Untitled picture

Source: Ventures Level 5 Transitions, CUP

Ventures, the coursebook that this webinar was a plug for, has a T’s resource site which may be worth checking if you like that sort of thing.

 

7 creative grammar activities | IATEFL webinar summary

Last week’s IATEFL webinar saw the legendary Charles Hadfield sharing some creative grammar activities. He did say he would share seven although my notes seem to indicate it was only six. I wrote to him but it seems he couldn’t find the mystery seventh activity either.
Activity 1: Platform 1
What?  Collaborative pattern poem describing people.

Language focus: Present continuous, describing people

Procedure: Use a picture prompt of a train station platform with people on it (Check Flickr for images). Ask Ss to use the following pattern to create a poem. You may need to demo an example.

Poem pattern

Line 1: Where are they? (is s/he)

Line 2: A (adjective) (woman/man) with (clothes or physical features)

Line 3: What are they (is s/he) doing?

Line 4: … and thinking of?

Example

Sitting on the bench

a sad woman with a long nose

staring into space

and thinking of wasted time

Charles Hadfield webinar 1 Image attribution: Platform 4 by Brett Davies | Flikr | CC BY-NC-SA 2.0

Activity 2. Preposition painting

What? A pattern for describing a picture

Language focus: prepositions

Procedure: Show Ss the picture and ask them to identify the different things in it. Then give them a decision tree like this one and have them craft a description of the picture.  They should create 5 lines plus an extra one starting with “lies a” which they don’t write but have their peers guess.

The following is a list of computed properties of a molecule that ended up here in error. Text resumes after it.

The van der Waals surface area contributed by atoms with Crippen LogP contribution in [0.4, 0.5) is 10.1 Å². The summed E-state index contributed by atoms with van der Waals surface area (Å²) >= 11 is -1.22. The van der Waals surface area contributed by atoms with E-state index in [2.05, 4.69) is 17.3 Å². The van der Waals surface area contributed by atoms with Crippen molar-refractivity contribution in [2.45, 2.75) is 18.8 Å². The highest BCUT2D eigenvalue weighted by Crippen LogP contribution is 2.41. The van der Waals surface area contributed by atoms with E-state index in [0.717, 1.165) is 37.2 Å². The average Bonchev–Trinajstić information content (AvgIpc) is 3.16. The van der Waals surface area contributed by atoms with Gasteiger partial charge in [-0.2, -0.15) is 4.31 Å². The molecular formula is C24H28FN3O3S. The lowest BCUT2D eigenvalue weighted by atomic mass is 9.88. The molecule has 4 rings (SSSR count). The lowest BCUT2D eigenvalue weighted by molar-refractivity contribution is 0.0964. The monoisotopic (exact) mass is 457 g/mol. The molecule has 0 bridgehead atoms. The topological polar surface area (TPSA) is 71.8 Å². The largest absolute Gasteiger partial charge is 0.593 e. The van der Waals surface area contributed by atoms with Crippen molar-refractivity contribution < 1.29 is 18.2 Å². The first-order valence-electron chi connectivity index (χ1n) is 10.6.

Pattern

In                          table

On                        chairs

Near           a         sofa

Beside                   bookshelf

Under         the      fireplace                 lies a …

Next to                   tree

lake

mountain

beach                     is a

grass

bench

moon etc.

Example

On the bench

next to a tree

beside a lake

beneath the mountains

under a sunset sky

lies a …

Charles Hadfield Webinar 2 Image attribution: Peaceful mind by Peter Thoeny | Flickr | CC BY-NC-SA 2.0

Activity 3. Maternal Advice

What? Advice from a mother animal to its baby.

Language focus: imperatives, infinitives & gerunds; remember, try to take care, don’t forget, be careful + full infinitive, avoid beware of, forget about, refrain from, resist + ing

Procedure: Do you recognize this passage? Listen carefully. Who is talking? To whom? Listen and then compare ideas with a partner.